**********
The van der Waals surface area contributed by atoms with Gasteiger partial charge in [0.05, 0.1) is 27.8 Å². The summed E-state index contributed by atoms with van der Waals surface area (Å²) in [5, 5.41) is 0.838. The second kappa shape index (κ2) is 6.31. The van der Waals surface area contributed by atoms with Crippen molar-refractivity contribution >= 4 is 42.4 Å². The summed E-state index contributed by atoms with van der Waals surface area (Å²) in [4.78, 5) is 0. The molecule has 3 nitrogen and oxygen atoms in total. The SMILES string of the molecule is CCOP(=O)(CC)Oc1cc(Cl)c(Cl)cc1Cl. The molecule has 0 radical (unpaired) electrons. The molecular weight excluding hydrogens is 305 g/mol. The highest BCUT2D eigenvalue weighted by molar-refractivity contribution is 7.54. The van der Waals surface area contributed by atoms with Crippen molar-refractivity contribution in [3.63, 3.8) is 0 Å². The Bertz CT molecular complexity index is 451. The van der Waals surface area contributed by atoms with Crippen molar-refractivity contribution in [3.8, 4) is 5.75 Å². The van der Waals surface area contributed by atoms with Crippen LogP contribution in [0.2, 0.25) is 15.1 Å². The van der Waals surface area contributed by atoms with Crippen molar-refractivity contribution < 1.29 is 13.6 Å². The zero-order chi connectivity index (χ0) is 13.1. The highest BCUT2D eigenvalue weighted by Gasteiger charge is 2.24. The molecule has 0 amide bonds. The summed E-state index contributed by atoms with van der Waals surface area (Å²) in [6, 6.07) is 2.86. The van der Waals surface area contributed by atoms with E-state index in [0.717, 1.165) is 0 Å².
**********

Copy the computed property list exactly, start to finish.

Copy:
The van der Waals surface area contributed by atoms with Gasteiger partial charge in [0.05, 0.1) is 27.8 Å². The summed E-state index contributed by atoms with van der Waals surface area (Å²) in [5, 5.41) is 0.838. The second kappa shape index (κ2) is 6.31. The van der Waals surface area contributed by atoms with Crippen molar-refractivity contribution >= 4 is 42.4 Å². The summed E-state index contributed by atoms with van der Waals surface area (Å²) in [4.78, 5) is 0. The molecule has 3 nitrogen and oxygen atoms in total. The SMILES string of the molecule is CCOP(=O)(CC)Oc1cc(Cl)c(Cl)cc1Cl. The molecule has 0 radical (unpaired) electrons. The molecular weight excluding hydrogens is 305 g/mol. The highest BCUT2D eigenvalue weighted by molar-refractivity contribution is 7.54. The van der Waals surface area contributed by atoms with Crippen molar-refractivity contribution in [3.63, 3.8) is 0 Å². The Bertz CT molecular complexity index is 451. The van der Waals surface area contributed by atoms with Crippen molar-refractivity contribution in [3.8, 4) is 5.75 Å². The van der Waals surface area contributed by atoms with Crippen LogP contribution in [0.2, 0.25) is 15.1 Å². The van der Waals surface area contributed by atoms with Crippen molar-refractivity contribution < 1.29 is 13.6 Å². The zero-order chi connectivity index (χ0) is 13.1. The highest BCUT2D eigenvalue weighted by Gasteiger charge is 2.24. The molecule has 0 amide bonds. The summed E-state index contributed by atoms with van der Waals surface area (Å²) in [6, 6.07) is 2.86. The van der Waals surface area contributed by atoms with E-state index in [0.717, 1.165) is 0 Å².